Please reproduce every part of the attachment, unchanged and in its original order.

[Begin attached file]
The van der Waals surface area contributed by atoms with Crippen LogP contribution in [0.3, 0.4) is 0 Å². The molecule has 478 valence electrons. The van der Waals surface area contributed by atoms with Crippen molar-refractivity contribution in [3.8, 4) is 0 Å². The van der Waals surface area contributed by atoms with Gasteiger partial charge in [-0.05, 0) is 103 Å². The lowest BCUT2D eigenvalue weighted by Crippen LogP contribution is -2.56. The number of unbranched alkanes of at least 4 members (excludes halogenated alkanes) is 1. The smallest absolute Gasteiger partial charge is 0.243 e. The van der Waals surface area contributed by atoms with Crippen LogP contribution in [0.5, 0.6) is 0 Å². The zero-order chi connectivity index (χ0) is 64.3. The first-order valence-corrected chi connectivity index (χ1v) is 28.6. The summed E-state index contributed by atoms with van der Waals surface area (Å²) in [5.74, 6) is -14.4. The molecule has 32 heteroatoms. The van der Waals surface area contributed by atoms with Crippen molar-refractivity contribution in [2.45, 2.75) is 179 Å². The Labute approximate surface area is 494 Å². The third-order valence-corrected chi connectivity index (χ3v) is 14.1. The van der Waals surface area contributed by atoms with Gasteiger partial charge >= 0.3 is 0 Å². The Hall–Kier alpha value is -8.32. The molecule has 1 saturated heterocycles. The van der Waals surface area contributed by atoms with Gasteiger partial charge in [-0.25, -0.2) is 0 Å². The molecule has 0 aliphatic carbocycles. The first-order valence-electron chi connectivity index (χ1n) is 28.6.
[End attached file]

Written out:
The van der Waals surface area contributed by atoms with Crippen LogP contribution in [0.3, 0.4) is 0 Å². The molecule has 478 valence electrons. The van der Waals surface area contributed by atoms with Crippen molar-refractivity contribution in [3.8, 4) is 0 Å². The van der Waals surface area contributed by atoms with Gasteiger partial charge in [-0.05, 0) is 103 Å². The lowest BCUT2D eigenvalue weighted by Crippen LogP contribution is -2.56. The number of unbranched alkanes of at least 4 members (excludes halogenated alkanes) is 1. The smallest absolute Gasteiger partial charge is 0.243 e. The van der Waals surface area contributed by atoms with Crippen LogP contribution in [0.5, 0.6) is 0 Å². The zero-order chi connectivity index (χ0) is 64.3. The first-order valence-corrected chi connectivity index (χ1v) is 28.6. The summed E-state index contributed by atoms with van der Waals surface area (Å²) in [5.74, 6) is -14.4. The molecule has 32 heteroatoms. The van der Waals surface area contributed by atoms with Crippen molar-refractivity contribution in [2.45, 2.75) is 179 Å². The Labute approximate surface area is 494 Å². The third-order valence-corrected chi connectivity index (χ3v) is 14.1. The van der Waals surface area contributed by atoms with Gasteiger partial charge >= 0.3 is 0 Å². The Hall–Kier alpha value is -8.32. The molecule has 1 saturated heterocycles. The van der Waals surface area contributed by atoms with Gasteiger partial charge in [-0.25, -0.2) is 0 Å². The molecule has 0 aliphatic carbocycles. The first-order valence-electron chi connectivity index (χ1n) is 28.6.